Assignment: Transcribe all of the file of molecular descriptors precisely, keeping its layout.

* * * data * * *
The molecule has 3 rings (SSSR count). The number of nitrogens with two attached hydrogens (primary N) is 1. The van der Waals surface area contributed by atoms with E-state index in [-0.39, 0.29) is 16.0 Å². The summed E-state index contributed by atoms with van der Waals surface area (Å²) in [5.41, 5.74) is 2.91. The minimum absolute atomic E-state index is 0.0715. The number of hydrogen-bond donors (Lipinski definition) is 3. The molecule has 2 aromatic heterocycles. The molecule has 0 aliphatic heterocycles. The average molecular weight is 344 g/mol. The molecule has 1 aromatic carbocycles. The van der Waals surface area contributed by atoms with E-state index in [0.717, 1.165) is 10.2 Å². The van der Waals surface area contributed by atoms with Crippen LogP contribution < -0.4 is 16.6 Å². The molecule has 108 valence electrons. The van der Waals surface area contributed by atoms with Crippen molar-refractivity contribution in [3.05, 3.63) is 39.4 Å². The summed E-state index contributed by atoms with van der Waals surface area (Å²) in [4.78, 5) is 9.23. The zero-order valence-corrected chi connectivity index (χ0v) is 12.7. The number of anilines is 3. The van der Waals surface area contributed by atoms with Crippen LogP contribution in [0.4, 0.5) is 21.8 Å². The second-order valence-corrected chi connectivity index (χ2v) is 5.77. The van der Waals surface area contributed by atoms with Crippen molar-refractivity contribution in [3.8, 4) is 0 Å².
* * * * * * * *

The molecule has 3 rings (SSSR count). The number of nitrogens with two attached hydrogens (primary N) is 1. The van der Waals surface area contributed by atoms with E-state index in [-0.39, 0.29) is 16.0 Å². The summed E-state index contributed by atoms with van der Waals surface area (Å²) in [5.41, 5.74) is 2.91. The minimum absolute atomic E-state index is 0.0715. The number of hydrogen-bond donors (Lipinski definition) is 3. The molecule has 2 aromatic heterocycles. The molecule has 0 aliphatic heterocycles. The average molecular weight is 344 g/mol. The molecule has 1 aromatic carbocycles. The van der Waals surface area contributed by atoms with E-state index in [0.717, 1.165) is 10.2 Å². The van der Waals surface area contributed by atoms with Crippen LogP contribution < -0.4 is 16.6 Å². The molecule has 108 valence electrons. The van der Waals surface area contributed by atoms with Crippen molar-refractivity contribution in [3.05, 3.63) is 39.4 Å². The summed E-state index contributed by atoms with van der Waals surface area (Å²) in [4.78, 5) is 9.23. The zero-order valence-corrected chi connectivity index (χ0v) is 12.7. The number of anilines is 3. The van der Waals surface area contributed by atoms with Crippen LogP contribution in [0.4, 0.5) is 21.8 Å². The second-order valence-corrected chi connectivity index (χ2v) is 5.77. The van der Waals surface area contributed by atoms with Crippen molar-refractivity contribution in [3.8, 4) is 0 Å².